Since my last post, about my quest to slow down and see with less chaos but still try and tell a story with a picture the idea has continued to seep into my consciousness and find it’s meaning in front of my camera.
It hasn’t been easy. I see other photographers who have managed this very well and to me it seems like a gift. It is, for me, something that I have to work at with intention. What I have found is that the objective of finding stillness and simpler, quieter images means specifically to me that I have to slow down first. The scenes I’m looking for are all there, everywhere, but until I stop to see them they completely evade me. I’m busy and I’m in a hurry.
The lesson in this for me in real world terms is to go to a location, any location, the forest, the city, the lake and put the camera away for a few minutes and take in everything that’s going on around me. Sit quietly and just take it all in. And wait. Usually I don’t have to wait too long before I start to recognize what I’m looking for and even when I do I still wait until I understand why and how I just happened to see it.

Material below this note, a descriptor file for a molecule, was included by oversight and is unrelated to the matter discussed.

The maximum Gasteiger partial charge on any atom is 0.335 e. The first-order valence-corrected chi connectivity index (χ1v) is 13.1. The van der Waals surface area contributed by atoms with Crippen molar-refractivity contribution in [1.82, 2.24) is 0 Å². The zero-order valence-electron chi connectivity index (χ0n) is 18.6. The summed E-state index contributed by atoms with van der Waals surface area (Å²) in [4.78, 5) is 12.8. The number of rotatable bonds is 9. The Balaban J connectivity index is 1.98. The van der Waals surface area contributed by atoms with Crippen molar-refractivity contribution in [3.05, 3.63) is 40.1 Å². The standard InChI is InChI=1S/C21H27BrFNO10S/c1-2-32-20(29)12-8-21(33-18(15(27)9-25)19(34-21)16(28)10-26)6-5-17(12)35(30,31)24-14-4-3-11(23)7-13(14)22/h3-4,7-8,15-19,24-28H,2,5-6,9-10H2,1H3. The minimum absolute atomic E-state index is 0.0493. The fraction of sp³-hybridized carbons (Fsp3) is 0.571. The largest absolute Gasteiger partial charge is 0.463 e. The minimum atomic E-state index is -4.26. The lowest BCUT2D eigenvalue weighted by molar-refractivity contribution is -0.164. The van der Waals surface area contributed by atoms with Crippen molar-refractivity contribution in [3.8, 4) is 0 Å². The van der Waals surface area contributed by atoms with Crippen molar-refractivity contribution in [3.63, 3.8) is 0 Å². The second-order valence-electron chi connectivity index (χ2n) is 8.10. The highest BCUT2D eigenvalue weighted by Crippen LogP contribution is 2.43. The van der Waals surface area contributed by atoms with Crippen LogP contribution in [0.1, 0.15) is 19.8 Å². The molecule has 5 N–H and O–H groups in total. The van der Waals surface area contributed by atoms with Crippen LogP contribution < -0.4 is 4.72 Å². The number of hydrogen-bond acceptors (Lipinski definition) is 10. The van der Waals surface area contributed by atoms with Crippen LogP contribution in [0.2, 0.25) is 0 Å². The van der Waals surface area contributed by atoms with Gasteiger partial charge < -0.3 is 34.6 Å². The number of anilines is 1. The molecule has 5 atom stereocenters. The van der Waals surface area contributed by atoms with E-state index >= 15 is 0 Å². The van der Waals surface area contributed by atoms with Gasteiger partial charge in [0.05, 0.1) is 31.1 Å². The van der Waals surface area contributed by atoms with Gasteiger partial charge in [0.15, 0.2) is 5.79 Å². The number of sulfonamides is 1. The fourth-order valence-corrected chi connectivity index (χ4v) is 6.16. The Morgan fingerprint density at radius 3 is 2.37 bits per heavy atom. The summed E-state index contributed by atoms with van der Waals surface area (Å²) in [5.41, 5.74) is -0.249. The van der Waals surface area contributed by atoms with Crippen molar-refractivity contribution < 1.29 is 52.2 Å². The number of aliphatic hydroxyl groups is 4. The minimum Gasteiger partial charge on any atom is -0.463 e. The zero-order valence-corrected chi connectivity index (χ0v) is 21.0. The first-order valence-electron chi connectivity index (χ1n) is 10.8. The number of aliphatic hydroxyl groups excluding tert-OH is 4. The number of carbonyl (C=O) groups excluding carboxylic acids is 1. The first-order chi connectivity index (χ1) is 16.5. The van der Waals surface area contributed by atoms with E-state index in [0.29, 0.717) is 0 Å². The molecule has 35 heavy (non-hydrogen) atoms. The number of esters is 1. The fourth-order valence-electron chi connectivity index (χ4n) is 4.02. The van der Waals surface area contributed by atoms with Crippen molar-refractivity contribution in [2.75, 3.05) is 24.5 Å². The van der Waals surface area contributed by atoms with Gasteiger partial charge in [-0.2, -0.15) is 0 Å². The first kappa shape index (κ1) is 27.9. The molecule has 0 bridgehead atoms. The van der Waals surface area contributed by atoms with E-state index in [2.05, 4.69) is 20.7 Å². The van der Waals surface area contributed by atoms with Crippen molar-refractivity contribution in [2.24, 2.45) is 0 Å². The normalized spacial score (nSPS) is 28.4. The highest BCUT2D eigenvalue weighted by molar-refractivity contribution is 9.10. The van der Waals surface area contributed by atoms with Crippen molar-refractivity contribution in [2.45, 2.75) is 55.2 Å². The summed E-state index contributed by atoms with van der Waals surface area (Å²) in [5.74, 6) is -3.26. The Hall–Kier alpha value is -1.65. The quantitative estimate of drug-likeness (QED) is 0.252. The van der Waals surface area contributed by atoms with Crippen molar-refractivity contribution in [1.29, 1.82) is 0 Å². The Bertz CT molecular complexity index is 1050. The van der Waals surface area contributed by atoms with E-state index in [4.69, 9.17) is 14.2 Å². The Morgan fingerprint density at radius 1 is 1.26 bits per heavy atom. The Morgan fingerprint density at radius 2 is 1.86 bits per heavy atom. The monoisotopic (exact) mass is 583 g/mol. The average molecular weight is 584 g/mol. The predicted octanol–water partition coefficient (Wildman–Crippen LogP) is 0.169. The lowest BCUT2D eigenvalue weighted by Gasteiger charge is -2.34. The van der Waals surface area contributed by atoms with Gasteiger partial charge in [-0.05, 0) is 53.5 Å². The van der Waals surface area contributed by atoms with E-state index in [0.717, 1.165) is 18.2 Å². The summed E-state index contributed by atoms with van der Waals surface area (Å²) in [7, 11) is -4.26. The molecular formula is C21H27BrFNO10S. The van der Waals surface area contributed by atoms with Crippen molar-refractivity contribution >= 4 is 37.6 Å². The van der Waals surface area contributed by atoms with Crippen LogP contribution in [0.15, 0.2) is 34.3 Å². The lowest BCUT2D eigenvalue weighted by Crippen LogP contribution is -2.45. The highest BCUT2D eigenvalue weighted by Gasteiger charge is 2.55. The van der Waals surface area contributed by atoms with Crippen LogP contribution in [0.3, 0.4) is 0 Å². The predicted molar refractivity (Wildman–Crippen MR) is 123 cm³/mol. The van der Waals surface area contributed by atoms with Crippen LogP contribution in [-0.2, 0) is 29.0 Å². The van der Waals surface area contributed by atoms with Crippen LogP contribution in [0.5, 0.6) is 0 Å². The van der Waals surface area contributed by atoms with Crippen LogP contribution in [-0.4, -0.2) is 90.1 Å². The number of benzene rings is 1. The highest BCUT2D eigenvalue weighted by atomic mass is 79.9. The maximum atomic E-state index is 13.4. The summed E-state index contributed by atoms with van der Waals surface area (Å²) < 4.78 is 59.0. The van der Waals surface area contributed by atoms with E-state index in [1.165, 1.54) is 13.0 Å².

For the photograph above I went out to an area know as Seabeck, Washington. I went fairly early in the morning and the weather was typical northwest winter. Cold, windy, wet and socked in. When I arrived at the spot from which I took this photo I had all but given up. It was too cold, too wet and the wind was causing this overly busy chop on the water. The clouds were thick and the Olympic Mountains (which would be beautiful and majestic in this photo if not for the cloud cover) were completely obscured.
I had all but decided to leave because I just couldn’t see the image I wanted but instead decided to sit down on an old piece of driftwood and just take in the scene. Only after several minutes of slowing down, actually stopping and taking a seat, I began to see the image I wanted. Looking out across the water my mind began to drift and before too long I found myself completely taken by what now had become a peaceful and serene place to be. I squinted my eyes a bit and the look, the color and feel changed from too cold and nasty to beautiful and calm. I put a neutral density filter on my lens, slowed down my shutter speed and got the photo I saw in my mind. It just took a little (a lot for me) slowing down and letting go of any preconceived ideas.